The Putin And Obama Relationship

November 9, 2015
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The Russian president, by accepting the American-Iranian agreement at the Security Council, has shown he is a serious player in international politics who knows how to give in. Is he thereby, producing his own “grand bargain” with the United States about Ukraine, it remains to be seen.

The agreement of the five permanent members of the Security Council, strengthened with Germany and Iran, was considered a great success for US diplomacy and President Obama personally, according to the first reactions, but a thorough analysis of its contents and geopolitical consequences shows that important “collateral winners” are Russia and especially China.

The most puzzling aspect is why the Russian president approving the agreement has helped the US considering the relations between Moscow and Washington are at the lowest point since the end of the Cold War and the two are taking completely inconsistent strategic tracks: Russia is eager to reaffirm its great power status, the US (and the allies) are doing everything to prevent it.

It seems, however, that there were some “higher” interests involved in this case, but also political, diplomatic and economic coercions, while it is much simpler to explain the position of China than Russia.

As far as Russia is concerned, at first sight they had more interest in obstructing the agreement, including the blocking, but in the end it eventually came to Obama thanking Putin, in a telephone call, for their assistance concluding that the agreement would not exist without Russia’s willingness to support him.

Russia’s support is a surprise, especially as anticipated gradual lifting of sanctions against Iran returns important supplier on the oil market (Tehran has already announced plans to double its exports), which will result in a new reduction of prices – the direct damage to Russia’s revenue from its most important export item.

Indeed, the Russian “yes” on compromise that was primarily arranged between the heads of the American and Iranian diplomacy, John Kerry and Mohammad Javad Zarif, was a surprise, especially if you take into account that their counterpart, Sergei Lavrov, in his occasional appearances in Geneva, Lausanne and Vienna, where he guided the negotiating marathon, personally did not contribute to the elimination of any delays.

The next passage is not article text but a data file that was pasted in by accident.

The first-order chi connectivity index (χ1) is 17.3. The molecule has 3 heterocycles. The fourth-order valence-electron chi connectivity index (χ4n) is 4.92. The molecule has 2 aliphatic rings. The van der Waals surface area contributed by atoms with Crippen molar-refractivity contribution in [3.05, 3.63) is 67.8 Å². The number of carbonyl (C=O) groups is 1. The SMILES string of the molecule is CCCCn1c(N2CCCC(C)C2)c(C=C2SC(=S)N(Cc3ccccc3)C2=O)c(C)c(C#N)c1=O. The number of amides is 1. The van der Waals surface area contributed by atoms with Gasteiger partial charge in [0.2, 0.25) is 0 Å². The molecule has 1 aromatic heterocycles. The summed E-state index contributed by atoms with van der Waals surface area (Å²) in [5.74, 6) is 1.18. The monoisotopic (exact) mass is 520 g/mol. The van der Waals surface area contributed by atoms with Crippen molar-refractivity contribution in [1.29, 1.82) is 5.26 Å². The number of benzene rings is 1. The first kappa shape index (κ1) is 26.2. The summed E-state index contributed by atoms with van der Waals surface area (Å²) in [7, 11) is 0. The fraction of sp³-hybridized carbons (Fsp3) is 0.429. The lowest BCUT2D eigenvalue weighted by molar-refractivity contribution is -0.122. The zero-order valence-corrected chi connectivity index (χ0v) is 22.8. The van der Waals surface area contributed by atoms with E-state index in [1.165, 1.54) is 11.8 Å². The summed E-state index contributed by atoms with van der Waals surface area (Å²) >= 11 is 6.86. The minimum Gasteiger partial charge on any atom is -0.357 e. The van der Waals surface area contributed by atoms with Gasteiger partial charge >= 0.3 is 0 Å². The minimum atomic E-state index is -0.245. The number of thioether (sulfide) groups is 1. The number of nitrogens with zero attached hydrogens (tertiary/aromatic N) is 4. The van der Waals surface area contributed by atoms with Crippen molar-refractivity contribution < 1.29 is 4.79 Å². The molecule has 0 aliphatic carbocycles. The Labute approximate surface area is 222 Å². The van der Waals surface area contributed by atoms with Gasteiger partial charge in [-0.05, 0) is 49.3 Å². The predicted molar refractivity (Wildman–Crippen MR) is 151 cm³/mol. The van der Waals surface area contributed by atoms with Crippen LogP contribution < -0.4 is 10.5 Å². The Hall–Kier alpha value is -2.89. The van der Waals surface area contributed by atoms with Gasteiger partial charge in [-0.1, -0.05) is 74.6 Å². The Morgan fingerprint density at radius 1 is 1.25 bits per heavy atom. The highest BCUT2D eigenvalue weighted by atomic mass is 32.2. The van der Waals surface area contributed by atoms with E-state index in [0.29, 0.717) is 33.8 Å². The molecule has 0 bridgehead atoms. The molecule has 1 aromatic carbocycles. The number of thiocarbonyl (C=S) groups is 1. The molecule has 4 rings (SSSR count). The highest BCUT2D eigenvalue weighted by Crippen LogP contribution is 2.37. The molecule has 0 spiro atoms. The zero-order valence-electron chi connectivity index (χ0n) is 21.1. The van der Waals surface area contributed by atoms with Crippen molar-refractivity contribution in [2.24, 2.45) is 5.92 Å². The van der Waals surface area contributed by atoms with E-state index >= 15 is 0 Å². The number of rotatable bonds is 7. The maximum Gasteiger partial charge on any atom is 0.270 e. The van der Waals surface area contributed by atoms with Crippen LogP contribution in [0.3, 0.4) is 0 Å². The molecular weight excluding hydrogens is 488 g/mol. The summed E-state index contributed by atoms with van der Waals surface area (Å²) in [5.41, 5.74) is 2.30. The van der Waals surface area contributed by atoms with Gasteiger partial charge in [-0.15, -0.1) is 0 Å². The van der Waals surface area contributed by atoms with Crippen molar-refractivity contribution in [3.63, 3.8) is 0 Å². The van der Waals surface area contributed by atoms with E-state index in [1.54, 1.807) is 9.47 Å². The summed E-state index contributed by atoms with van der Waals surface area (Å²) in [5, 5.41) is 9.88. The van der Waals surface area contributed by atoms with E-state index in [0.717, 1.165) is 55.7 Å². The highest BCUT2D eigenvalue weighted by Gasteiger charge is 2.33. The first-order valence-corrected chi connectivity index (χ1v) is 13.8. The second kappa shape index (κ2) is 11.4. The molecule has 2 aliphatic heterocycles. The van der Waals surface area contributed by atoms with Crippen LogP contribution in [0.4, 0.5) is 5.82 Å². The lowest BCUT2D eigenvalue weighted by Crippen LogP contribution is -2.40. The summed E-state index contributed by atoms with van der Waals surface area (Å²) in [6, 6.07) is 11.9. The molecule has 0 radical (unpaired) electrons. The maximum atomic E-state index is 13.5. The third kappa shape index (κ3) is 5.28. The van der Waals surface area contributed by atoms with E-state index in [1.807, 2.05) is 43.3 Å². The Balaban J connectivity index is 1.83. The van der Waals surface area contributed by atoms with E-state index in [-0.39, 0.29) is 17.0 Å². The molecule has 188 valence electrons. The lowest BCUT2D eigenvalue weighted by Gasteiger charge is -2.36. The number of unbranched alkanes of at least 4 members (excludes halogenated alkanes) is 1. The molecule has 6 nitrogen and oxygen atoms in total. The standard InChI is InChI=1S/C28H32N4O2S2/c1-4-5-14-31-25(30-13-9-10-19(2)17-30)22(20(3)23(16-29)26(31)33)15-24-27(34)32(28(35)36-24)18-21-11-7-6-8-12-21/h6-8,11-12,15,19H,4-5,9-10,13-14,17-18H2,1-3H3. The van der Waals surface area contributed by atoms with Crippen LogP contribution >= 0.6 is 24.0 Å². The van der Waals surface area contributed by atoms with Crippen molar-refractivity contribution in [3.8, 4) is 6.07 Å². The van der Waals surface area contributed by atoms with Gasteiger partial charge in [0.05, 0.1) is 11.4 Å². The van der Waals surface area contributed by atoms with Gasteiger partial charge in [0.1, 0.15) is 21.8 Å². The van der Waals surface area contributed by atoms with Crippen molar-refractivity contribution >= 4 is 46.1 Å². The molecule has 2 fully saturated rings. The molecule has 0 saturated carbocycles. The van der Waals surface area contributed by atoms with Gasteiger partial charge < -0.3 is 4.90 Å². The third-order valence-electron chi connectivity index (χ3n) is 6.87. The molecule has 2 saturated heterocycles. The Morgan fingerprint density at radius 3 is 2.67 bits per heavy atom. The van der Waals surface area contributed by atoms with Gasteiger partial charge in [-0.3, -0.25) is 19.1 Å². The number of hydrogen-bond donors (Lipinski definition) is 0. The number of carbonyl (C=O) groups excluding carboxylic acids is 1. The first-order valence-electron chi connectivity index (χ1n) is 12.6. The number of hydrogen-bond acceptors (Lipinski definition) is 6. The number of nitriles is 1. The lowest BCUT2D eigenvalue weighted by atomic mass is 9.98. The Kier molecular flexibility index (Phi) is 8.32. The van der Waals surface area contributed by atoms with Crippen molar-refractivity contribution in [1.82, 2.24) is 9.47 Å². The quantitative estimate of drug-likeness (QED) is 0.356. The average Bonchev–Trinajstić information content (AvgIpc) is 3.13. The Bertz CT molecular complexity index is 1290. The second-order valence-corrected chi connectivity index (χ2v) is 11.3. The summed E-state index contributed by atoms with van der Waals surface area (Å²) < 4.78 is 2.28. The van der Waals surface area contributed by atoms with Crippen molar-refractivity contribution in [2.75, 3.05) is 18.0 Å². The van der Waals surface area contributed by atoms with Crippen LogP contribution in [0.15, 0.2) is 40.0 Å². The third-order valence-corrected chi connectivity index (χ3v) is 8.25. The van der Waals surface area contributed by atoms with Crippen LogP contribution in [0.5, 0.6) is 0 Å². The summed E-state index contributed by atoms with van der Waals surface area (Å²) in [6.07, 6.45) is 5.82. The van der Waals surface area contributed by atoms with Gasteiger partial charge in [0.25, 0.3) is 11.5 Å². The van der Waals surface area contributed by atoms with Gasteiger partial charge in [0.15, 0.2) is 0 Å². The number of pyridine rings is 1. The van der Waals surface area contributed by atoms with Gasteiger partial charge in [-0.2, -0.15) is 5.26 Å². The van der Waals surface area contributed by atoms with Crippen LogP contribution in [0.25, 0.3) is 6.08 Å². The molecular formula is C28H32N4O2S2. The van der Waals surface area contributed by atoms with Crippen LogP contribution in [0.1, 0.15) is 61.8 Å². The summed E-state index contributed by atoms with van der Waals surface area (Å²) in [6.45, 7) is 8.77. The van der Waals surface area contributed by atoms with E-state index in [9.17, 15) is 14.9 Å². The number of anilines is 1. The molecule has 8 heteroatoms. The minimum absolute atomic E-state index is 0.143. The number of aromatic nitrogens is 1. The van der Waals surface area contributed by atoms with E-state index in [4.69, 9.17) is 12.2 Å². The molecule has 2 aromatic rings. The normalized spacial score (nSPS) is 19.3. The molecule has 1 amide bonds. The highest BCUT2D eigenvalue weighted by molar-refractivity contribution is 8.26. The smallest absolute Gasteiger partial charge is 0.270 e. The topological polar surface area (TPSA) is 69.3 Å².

Moreover, Russia has got things complicated on several occasions: in mid-April they announced the abolition of the unilateral ban on delivery of their famous S-300 defense system to Iran, which dates from 2010 (provoking protests from the US and Israel), while at the same time, they were determining details of trade the Iranian oil for Russian industrial products and food, which should undermine the encirclement of the western sanctions against Tehran, to some extent.

Russia’s motive for the shift could be anticipated by the action of Sergei Lavrov, who, before the press conference, revealed that the historic agreement has been reached, rushed to declare that it eliminates all the reasons for the deployment of interceptor missiles on the territory of European allies, which the Pentagon defended with future threats from Iranian missiles with nuclear warheads.

It is expected that the Russian pressure to abandon the system of the missile shield, which is to be deployed in Poland, the Czech Republic, Romania and Turkey, would increase and the argument in support could also be the statement of Barack Obama from Prague in April 2009, that missile defense will not be necessary “if we remove the Iranian threat.”

Military experts, however, believe that the shield is not substantial threat to Russia, but that the real goal of Moscow is to undermine the US presence in Europe and to bring the rift in the ranks of NATO (which is partially successful).

Another, even more important reason for Russia’s consent on the agreement with Iran is the fact that Moscow’s refusal risks to spoil relations with Beijing, with which, after entering into a new confrontation with the West on the occasion of Ukraine, became more interconnected.

Finally, Putin has further proven to be a serious actor in international politics who knows how to give in. Is he, thereby, producing his own “grand bargain” with the United States about Ukraine, it remains to be seen. To begin with, more attention should be drawn to the Victoria Nuland’s meetings with Deputy of the Russian Foreign Minister Grigory Karasin.

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